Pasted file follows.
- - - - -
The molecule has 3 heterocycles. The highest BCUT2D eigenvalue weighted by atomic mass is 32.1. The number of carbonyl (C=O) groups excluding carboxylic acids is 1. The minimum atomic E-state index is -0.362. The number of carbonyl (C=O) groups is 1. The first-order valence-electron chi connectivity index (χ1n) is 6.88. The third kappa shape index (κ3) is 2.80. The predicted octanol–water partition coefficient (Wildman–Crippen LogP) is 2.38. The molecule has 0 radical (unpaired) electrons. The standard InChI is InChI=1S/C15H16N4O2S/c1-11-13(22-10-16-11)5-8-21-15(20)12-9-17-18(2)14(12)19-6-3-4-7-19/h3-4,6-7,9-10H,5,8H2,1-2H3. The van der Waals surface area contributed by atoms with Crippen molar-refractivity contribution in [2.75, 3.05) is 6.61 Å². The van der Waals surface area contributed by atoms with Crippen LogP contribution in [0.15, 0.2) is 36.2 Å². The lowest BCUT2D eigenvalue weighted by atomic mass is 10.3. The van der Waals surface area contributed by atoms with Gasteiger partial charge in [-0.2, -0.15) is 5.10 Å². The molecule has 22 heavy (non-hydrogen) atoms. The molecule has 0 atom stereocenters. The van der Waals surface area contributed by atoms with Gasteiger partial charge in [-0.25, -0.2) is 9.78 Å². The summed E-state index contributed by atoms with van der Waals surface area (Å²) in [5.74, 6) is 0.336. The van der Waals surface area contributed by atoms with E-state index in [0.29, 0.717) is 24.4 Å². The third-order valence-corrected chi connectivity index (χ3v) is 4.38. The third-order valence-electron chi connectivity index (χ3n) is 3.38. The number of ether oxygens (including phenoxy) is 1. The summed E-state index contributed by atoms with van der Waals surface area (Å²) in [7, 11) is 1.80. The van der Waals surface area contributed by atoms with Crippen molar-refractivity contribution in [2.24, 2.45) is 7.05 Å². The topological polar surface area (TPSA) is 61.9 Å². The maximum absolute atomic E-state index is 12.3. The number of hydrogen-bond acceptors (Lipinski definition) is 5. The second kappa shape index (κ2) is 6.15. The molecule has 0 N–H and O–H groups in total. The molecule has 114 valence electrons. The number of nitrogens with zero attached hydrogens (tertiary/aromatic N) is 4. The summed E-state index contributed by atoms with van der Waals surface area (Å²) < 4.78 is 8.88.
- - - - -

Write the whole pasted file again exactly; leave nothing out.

The molecule has 3 heterocycles. The highest BCUT2D eigenvalue weighted by atomic mass is 32.1. The number of carbonyl (C=O) groups excluding carboxylic acids is 1. The minimum atomic E-state index is -0.362. The number of carbonyl (C=O) groups is 1. The first-order valence-electron chi connectivity index (χ1n) is 6.88. The third kappa shape index (κ3) is 2.80. The predicted octanol–water partition coefficient (Wildman–Crippen LogP) is 2.38. The molecule has 0 radical (unpaired) electrons. The standard InChI is InChI=1S/C15H16N4O2S/c1-11-13(22-10-16-11)5-8-21-15(20)12-9-17-18(2)14(12)19-6-3-4-7-19/h3-4,6-7,9-10H,5,8H2,1-2H3. The van der Waals surface area contributed by atoms with Crippen molar-refractivity contribution in [2.75, 3.05) is 6.61 Å². The van der Waals surface area contributed by atoms with Crippen LogP contribution in [0.15, 0.2) is 36.2 Å². The lowest BCUT2D eigenvalue weighted by atomic mass is 10.3. The van der Waals surface area contributed by atoms with Gasteiger partial charge in [-0.2, -0.15) is 5.10 Å². The molecule has 22 heavy (non-hydrogen) atoms. The molecule has 0 atom stereocenters. The van der Waals surface area contributed by atoms with Gasteiger partial charge in [-0.25, -0.2) is 9.78 Å². The summed E-state index contributed by atoms with van der Waals surface area (Å²) in [5.74, 6) is 0.336. The van der Waals surface area contributed by atoms with E-state index in [0.29, 0.717) is 24.4 Å². The third-order valence-corrected chi connectivity index (χ3v) is 4.38. The third-order valence-electron chi connectivity index (χ3n) is 3.38. The number of ether oxygens (including phenoxy) is 1. The summed E-state index contributed by atoms with van der Waals surface area (Å²) in [7, 11) is 1.80. The van der Waals surface area contributed by atoms with Crippen molar-refractivity contribution in [2.24, 2.45) is 7.05 Å². The topological polar surface area (TPSA) is 61.9 Å². The maximum absolute atomic E-state index is 12.3. The number of hydrogen-bond acceptors (Lipinski definition) is 5. The second kappa shape index (κ2) is 6.15. The molecule has 0 N–H and O–H groups in total. The molecule has 114 valence electrons. The number of nitrogens with zero attached hydrogens (tertiary/aromatic N) is 4. The summed E-state index contributed by atoms with van der Waals surface area (Å²) < 4.78 is 8.88.